Hong Kong Immigrant Star Pastry Chef Made Cakes for the Queen’s Platinum Jubilee Celebration

BY William Luke TIMEAugust 29, 2022 PRINT

Hong Kong star pastry chef Jeffery Koo chose to move to Manchester, England a year and a half ago and opened his own brand cake shop “A Little Sweet,” which has become a favourite among many locals.

He was also invited by the local city council earlier to make a platinum jubilee cake for the Queen of England for the 70th anniversary of her accession to the throne. He shared his experience with the Epoch Times.

Jeffrey’s bakery in Manchester mainly focuses on chocolate desserts and cakes, but it also sells many Hong Kong people’s favorite sweets, which include egg tarts, pineapple buns, and checkered waffles, among others. In addition to locals, many Hong Kong immigrants also make a special trip to come to buy from his shop.

Epoch Times Photo
The layer cake has a crown and the words “Hong Kong” on it. (Courtesy of Jeffrey Koo)

Platinum Jubilee Cake for the Queen

Jeffery said he had previously received an order from the local city council to make a cake for the Queen’s 70th anniversary of her accession to the throne. The bakery made three cake designs, which include a mango-flavored layer cake. “Some people may ask why the word ‘Hong Kong’ is added, and this is because the cake has Hong Kong elements and is also produced by a Hong Kong company. Combined with the British style of the crown, this design combining the east and the west is perfect.”

The second cake is a hazelnut cake. The important element of this cake is the image of the Queen. “This design is more traditional, with red representing England and E-R representing the Queen’s initials.”

The third cake is a chocolate crown cake which is about 30cm in height. The production and transportation process is the most difficult part. “Because the cake is relatively tall, safety measures must be taken before transportation to avoid any accidents. In addition, temperature preservation is also a difficult task. We need to maintain the temperature of the cake to keep it from melting. Upon arrival at the venue, we must also assemble all parts quickly to keep the texture of the cake.”

Epoch Times Photo
Jeffrey thinks the chocolate crown cake is the most difficult to make. (Courtesy of Jeffrey Koo)

Jeffrey said he had mixed feelings when producing these cakes to celebrate the Queen’s accession to the throne. As a native who was born in Hong Kong when it was under British rule, he felt very honored to be able to contribute to the country which was once the city’s suzerain.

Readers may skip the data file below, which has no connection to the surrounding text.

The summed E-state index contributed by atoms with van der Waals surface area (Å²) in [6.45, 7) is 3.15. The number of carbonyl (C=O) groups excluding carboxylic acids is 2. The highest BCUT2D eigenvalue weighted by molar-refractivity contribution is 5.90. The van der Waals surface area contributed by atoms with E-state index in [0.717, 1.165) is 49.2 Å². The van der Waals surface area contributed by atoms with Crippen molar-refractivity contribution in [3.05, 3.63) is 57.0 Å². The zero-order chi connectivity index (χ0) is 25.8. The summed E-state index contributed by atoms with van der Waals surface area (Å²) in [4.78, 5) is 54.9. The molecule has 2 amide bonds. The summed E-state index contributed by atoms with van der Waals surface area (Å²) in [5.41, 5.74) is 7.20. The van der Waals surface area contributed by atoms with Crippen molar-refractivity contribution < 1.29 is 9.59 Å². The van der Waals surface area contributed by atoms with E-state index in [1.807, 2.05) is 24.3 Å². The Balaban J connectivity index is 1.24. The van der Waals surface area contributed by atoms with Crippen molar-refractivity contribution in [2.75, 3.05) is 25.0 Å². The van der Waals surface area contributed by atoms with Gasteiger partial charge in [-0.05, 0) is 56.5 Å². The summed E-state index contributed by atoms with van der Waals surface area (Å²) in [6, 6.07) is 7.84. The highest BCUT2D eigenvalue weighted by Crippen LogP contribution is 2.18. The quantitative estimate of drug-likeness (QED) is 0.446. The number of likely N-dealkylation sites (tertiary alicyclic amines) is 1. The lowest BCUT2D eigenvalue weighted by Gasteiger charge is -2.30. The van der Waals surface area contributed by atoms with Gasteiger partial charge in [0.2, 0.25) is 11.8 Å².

He expressed that as a chef from Hong Kong, being able to contribute to this once-in-a-century celebration is a rare opportunity. At the same time, this opportunity also allows Hong Kong people to integrate into the local communities.

UK’s Largest Baking Competition

In addition to making cakes, Jeffery’s bakery also received an invitation from the local TV station, Channel 4, shortly after its opening. He was invited to participate in “The Great British Bake Off,” which is the country’s largest baking competition, to compete with different chefs across the country.

He said that as the filming of the competition program is still in progress, he cannot reveal too much information at the moment because of confidentiality terms. However, he said since the UK is so big (compared to Hong Kong), it takes him half a day to travel for each video shoot which makes him very tired.

“The whole competition is composed of many mini-tasks, as well as telephone interviews and film sessions to introduce his works. In the end, twelve teams will be selected and divided into two groups of six. After that, three teams from each group will be selected to compete for the champion.”

Epoch Times Photo
Jeffery is participating in the largest baking competition in the UK. (Courtesy of Jeffrey Koo)

He said that because his wife is busy with the cake shop, his assistant in this competition is his sister-in-law Venus who has no baking experience. Compared to other teams which are all experienced professional chefs, his difficulties can be imagined, “But it doesn’t matter, having been shortlisted in the final stage alone shows the world that Hong Kong people are also capable of gaining a foothold.”

Hong Kong people in the UK can follow the battle by watching weekly episodes on TV, whereas Hong Kong people in other regions can only watch the program through the Internet after the filming of the program has been completed.

Jeffrey Koo started his career in the Mandarin Oriental Hotel in Hong Kong. He is a protégé of the famous French chef Yves Matthay, and he also studied with another French chef Pierre Gagnaire. In the past, he has participated in many competitions and demonstration performances all around the world, and he is best at the modeling art of chocolate desserts.

William Luke
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